Emotionally Engaged: When people listen to radio, they usually have their go-to stations and/or radio shows that they keep coming back to for exposure to new music and topics of interest. This makes radio listeners more engaged and loyal than the average consumer.

Free: No, we don’t mean it’s free for you, the advertiser (sorry to get your hopes up). It is, however, usually free for listeners to tune in. Radios come standard in all of our cars, and if you do have to buy a radio, you don’t also have to buy a subscription service to start listening. This makes the barrier to entry much lower than other advertising channels.

The Cost of Making a Radio Ad from AM to FM

Radio advertising costs can be split up into two categories: the cost of producing your ad, and the cost of running your ad. The cost of making an ad varies a lot depending on the resources you already have available to you. If you’re confident in your abilities to write a script and edit the audio in-house, then you only need to pay for the cost of voice actors and studio time.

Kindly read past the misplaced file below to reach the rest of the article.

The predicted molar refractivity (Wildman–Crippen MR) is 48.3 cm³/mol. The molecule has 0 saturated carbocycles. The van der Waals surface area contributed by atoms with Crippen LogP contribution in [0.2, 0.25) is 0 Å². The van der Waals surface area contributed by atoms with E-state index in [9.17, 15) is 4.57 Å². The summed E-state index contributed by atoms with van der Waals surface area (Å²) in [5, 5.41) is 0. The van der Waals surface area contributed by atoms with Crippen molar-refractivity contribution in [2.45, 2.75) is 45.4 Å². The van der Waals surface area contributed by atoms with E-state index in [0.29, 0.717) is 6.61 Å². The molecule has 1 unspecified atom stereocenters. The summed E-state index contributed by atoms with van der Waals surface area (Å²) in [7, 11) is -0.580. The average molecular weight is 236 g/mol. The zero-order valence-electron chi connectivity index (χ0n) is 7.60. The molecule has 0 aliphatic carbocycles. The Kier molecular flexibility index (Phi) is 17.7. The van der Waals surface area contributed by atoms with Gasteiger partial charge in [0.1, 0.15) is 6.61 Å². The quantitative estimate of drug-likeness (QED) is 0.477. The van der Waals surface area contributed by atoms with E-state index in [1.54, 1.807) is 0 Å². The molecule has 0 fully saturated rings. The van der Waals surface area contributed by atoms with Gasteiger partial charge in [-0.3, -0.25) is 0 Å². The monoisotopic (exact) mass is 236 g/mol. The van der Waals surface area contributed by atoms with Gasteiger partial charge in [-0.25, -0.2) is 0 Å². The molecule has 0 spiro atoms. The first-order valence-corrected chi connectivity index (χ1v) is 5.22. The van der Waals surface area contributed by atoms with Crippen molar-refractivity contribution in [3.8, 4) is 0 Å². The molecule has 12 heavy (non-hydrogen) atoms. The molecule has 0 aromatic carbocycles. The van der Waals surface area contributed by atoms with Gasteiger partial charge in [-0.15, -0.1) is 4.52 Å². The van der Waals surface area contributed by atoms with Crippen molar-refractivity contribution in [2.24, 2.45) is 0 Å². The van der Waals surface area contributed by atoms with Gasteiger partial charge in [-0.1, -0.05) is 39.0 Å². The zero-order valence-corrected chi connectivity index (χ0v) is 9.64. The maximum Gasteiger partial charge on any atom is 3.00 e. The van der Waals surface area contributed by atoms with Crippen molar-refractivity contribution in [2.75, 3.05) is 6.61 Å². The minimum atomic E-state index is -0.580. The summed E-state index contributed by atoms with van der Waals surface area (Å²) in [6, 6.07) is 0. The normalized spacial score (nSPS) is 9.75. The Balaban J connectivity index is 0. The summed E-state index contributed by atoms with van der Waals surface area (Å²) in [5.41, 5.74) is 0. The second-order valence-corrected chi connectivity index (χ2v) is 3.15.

If you opt to work with an agency who has experience making these types of ads, production costs can run anywhere from about $1K to upwards of $3K. They will do it all for you though: script writing, recording, music and sound effects and editing. If you have no experience making audio ads on your own, then choosing to work with experts that can guarantee a good result is a wise decision. After all, this ad could be on-air for several months if you so choose.

Radio ads are usually thirty seconds to a minute long, but there are shorter and longer options. Thirty seconds is not a lot of time to successfully get your point across, which makes the script incredibly important. Focus on a single message and how you can communicate that in a succinct, interesting way. Audio ads should have a nice balance between emotional and logical approaches. Reel people in with emotion, encourage and justify a purchasing decision with logic. And if it fits your brand, humor can be highly effective as well.

The production is also not something you should skimp on. A more sophisticated and professionally made ad will lend more credibility to your brand than something with grainy audio and no accompanying sound effects. The subtle usage of music and sounds in the background gives listeners an impression of quality and competence.

Radio Advertising Costs: Get on Their Wavelength